For Variety’s Guy Lodge, Petzold’s “extraordinary anti-historical experiment . . . registers as his most conceptually daring film to date. . . . Transit invites viewers to trace their own speculative connections between Seghers’s narrative and the contemporary rise in neo-Nazism and anti-refugee sentiment, all while its surtext remains achingly moving.”
“These characters never become more than ciphers for some abstract horror, their humanity only bubbling to the surface when the narrator (the local bartender, of course) begins to describe his memory of them,” writes IndieWire’s David Ehrlich. “It’s only during these brief moments that we can fully appreciate Georg’s disarray or the contours of Marie’s crisis.”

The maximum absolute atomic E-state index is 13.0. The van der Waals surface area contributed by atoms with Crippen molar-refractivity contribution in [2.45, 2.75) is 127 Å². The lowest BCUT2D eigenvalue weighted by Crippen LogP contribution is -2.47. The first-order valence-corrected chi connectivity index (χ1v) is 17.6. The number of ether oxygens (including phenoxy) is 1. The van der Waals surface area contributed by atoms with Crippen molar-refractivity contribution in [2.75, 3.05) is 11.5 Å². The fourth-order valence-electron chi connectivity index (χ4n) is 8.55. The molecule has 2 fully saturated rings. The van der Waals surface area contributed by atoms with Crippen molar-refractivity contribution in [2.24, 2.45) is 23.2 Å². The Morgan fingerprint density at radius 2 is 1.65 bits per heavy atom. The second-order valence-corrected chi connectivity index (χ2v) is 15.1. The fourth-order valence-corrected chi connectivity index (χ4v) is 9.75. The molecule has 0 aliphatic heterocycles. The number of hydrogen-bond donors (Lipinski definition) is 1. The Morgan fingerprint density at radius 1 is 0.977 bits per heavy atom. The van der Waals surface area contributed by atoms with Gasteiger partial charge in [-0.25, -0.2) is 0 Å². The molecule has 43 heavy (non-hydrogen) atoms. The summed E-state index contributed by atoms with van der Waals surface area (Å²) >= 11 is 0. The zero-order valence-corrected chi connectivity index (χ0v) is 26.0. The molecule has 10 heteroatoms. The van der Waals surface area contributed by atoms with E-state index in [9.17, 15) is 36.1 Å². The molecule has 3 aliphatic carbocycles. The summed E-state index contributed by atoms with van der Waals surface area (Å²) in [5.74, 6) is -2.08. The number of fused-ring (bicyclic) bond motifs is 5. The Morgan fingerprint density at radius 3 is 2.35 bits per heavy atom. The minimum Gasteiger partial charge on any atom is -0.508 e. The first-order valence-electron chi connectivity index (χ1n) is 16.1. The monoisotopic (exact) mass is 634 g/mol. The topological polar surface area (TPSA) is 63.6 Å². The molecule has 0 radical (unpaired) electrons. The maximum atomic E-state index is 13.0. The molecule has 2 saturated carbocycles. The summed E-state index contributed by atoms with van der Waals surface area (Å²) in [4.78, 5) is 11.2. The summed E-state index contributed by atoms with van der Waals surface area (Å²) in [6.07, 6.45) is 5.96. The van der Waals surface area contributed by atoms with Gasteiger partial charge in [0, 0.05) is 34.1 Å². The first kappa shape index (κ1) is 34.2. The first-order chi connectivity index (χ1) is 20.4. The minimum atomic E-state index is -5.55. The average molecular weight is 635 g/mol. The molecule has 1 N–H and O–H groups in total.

“Intense and mesmerizing German up-and-comer Rogowski is perfectly cast as Georg, who’s enigmatic and fascinating in equal measure,” writes Boyd van Hoeij in the Hollywood Reporter. “The awesomely named Lilien Batman plays a small but crucial role as soccer-fanatic child who’s befriended by Georg in the film's most beguiling moments. Cinematographer Hans Fromm, production designer K.D. Gruber, both Petzold regulars, and costume designer Katharina Ost together create a world that’s contemporary but with an edge of timeless.”
More from Demetrios Matheou in Screen.
Updates: “Transit is perhaps the best World War II film since Paul Verhoeven's Black Book, even if it hinges on a suspension of disbelief that'll be too far a stretch for some,” writes Steve Macfarlane for Slant. “It's sleek and confident in the same Hitchcockian mold as Petzold's 2015 film Phoenix, which the filmmaker co-wrote with the late, great film-essayist Harun Farocki, who shared Petzold's obsession with Seghers's source material, and collaborated on early drafts of this film's screenplay. And Transit is understandably dedicated to Farocki.”